America’s first taverns were known as “ordinaries,” and by the 1640s, colonists all across Virginia publicly gathered for their daily dose of spirits (considered one of the safest beverages while drinking water was contaminated). We’ve come a long way since then – to countless, inventive restaurants with a lively scene that begins at the bar. 

We sat down with Savannah Duncan, bartender and server at Emerald Lounge – one of the hottest new restaurants in Richmond – and Alewife for a conversation about the connection between spirits and community, how to make the perfect cocktail for you and how understanding the Virginia distillation process has impacted her view on bartending. 

How did you make your way onto the bartending scene?

I’ve been bartending for a little over 4 years now, but I’ve been in and around the service industry my whole life. My run in with the bar world happened after indoor service came back after the first big pandemic wave. When I was asked if I wanted to return to my old job, they also asked all the servers to make all of our own tables’ drinks. And from there on out, I’ve been behind a bar somewhere!

What’s unique about mixing cocktails with local spirits? 

I’ve witnessed the love for locality raise pretty substantially after the pandemic. So, when I tell someone that a drink they order is made from local spirits, they often are overjoyed. It’s a connection to the community of spirits that mean just as much as a great taste or balancing addition to a cocktail.

For amateur mixologists or home bar enthusiasts, what are the makings of a good cocktail?

Personally, if you like it when you drink it and would have it again, it’s a good cocktail. Everyone has different palates, and our taste buds shift every seven or so years. Some people love bitter, others sour, and many loooove sweet. (Of course, there are many more descriptive words that come into play the longer you bartend or develop your palate!) The balance, I think, is when you find your perfect ratio. Always experiment and try new things!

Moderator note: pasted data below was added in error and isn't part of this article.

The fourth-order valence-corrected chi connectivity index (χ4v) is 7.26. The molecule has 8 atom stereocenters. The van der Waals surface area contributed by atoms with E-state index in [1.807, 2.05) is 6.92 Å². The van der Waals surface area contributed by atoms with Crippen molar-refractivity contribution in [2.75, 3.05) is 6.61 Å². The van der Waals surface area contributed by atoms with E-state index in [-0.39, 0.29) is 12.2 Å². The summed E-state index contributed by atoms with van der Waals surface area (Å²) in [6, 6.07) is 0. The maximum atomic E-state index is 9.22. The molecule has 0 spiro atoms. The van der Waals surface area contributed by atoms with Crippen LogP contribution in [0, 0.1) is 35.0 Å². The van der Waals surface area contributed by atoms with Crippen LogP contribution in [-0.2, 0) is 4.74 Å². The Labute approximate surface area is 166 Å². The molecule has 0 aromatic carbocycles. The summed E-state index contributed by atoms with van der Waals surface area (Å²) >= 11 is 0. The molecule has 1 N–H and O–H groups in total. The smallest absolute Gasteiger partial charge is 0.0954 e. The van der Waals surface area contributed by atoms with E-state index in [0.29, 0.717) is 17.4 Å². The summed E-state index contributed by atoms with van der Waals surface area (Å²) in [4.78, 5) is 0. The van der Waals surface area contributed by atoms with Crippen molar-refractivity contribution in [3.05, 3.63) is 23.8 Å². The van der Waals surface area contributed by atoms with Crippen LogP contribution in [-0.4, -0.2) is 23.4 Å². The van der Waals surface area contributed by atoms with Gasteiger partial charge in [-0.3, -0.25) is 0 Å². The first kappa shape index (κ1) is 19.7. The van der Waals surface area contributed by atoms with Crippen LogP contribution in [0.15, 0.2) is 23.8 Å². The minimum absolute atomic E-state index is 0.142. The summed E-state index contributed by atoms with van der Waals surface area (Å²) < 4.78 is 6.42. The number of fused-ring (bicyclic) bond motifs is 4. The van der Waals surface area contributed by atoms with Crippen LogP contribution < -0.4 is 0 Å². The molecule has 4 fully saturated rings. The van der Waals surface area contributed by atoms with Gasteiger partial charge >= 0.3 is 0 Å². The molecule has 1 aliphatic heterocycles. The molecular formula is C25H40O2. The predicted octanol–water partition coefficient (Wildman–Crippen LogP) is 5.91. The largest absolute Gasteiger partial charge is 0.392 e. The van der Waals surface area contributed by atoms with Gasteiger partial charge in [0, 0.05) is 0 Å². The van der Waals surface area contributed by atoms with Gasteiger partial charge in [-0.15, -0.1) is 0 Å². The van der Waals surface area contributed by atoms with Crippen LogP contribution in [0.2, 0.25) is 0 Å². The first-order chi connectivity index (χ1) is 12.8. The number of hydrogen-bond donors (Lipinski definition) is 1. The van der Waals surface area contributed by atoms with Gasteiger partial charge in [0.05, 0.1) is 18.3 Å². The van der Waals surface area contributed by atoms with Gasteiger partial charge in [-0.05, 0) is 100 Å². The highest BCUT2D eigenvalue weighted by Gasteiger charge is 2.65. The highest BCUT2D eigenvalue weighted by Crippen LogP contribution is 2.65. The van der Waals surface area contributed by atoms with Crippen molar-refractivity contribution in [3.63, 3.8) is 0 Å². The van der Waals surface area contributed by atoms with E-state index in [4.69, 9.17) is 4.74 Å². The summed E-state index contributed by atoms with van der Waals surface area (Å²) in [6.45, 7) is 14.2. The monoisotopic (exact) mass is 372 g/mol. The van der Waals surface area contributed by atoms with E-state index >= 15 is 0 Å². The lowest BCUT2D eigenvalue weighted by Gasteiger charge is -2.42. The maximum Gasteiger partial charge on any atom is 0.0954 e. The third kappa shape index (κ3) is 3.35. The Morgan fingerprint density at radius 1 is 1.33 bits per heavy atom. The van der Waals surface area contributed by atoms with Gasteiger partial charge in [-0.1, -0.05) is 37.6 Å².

Have you visited any Virginia distilleries to see the production process firsthand? How did that experience influence your work?

As a bartender, it’s a beautiful thing to see how the products you’re using everyday are made! I’ve visited a few local distilleries and breweries in Richmond and each time I learn something new.

Connecting the dots from beginning to tasty end is so cool. As many of us know, there are plenty of big brands out in the world that use additives or unethical practices to make its spirits and being able to see, taste and educate yourself in your own area on how a local spirit is made, can be a really unique and grounding experience!

As a bartender, if I can use a local spirit in a local bar – it just makes sense.

Strangest order you’ve gotten? Would you recommend?

I’ve had many people ask for strange things. I’ve had people bring in their own recipe books and people who ask for crazy modifications to drinks that are on the menu but the strangest thing someone has ordered from me, and I don’t know if I’ll ever understand, is rail vodka neat… a.k.a a shot of vodka. It’s just not for me!


Drop by Emerald Lounge or Alewife to see Savannah and get a delicious cocktail! And while you’re there, ask for Virginia-made. 

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